The confirmation of Assistant Attorney General Tom Perez as secretary for the Department of Labor on Thursday will not hinder the DOL’s release of its fiduciary reproposal, which the Department says will come in October.
The Senate confirmed Perez by a vote of 54-46, making him the only Latino in President Barack Obama’s cabinet.
Despite recent attempts by lawmakers — and those in the industry — to stymie the DOL’s re-release of its fiduciary rule, the DOL’s Employee Benefits Security Administration’s Semiannual Regulatory Agenda, released July 3, states that a reproposal to amend the definition of fiduciary under the Employee Retirement Income Security Act (ERISA) will come in October.
Fred Reish, partner and chairman of the financial services ERISA team at Drinker Biddle & Reath, says the DOL’s controversial fiduciary plan could become a “point of contention” in letters from lawmakers or any potential upcoming hearings that Congress may have with Perez. But DOL’s fiduciary “train has left the station.”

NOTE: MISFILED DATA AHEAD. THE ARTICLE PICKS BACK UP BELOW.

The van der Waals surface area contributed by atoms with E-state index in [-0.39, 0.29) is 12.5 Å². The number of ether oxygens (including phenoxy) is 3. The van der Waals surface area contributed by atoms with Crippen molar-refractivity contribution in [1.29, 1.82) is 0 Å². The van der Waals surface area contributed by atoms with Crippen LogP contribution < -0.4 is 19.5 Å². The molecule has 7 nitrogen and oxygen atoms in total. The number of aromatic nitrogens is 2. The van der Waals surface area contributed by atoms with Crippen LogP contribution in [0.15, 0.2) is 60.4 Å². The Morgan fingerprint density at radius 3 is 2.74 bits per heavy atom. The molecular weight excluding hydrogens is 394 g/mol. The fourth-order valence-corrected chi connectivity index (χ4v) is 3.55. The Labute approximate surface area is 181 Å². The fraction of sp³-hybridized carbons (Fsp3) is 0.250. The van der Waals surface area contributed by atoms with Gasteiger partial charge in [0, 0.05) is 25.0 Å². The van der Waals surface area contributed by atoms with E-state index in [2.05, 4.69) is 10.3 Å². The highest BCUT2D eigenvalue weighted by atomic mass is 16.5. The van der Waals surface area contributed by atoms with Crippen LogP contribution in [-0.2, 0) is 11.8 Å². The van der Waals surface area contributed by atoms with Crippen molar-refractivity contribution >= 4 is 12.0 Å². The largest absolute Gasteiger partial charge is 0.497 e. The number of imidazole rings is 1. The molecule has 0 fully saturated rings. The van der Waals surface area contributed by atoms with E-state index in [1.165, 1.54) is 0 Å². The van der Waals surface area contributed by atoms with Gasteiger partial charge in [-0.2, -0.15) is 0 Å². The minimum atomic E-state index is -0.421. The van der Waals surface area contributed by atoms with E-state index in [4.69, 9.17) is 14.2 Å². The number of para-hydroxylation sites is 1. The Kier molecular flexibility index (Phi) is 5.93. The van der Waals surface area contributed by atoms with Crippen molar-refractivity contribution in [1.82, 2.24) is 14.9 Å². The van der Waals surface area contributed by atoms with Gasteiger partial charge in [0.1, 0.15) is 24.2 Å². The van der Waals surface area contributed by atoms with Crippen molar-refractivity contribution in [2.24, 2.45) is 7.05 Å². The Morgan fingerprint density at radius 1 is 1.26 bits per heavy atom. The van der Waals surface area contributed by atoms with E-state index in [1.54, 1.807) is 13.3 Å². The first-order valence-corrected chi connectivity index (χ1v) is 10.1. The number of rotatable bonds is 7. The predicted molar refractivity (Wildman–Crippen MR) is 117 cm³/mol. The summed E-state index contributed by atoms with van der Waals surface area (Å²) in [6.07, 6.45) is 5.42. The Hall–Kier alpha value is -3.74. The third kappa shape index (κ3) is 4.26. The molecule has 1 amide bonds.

Reish expects the DOL’s fiduciary redraft to be at the Office of Management and Budget in the next few weeks.
The next step will be “to see the proposed regulation and the related proposed prohibited transaction exemptions,” Reish says. “If the DOL has responded to the most important concerns of the private sector, then the reproposal could be less controversial than contemplated.”
Robert Lewis, vice president of legislative affairs for the Financial Services Institute, agrees that Perez’s confirmation will not change DOL’s fiduciary course. “DOL has been moving forward [on its fiduciary plan] most of the year with an acting secretary,” he says. “We do not expect anything to change with the confirmation today.”
FSI, which has been a staunch opponent of DOL’s fiduciary plan, said in a statement that it “looks forward to working with [Perez] in the future, especially as his department moves forward on their rule redefining the definition of ‘fiduciary.’”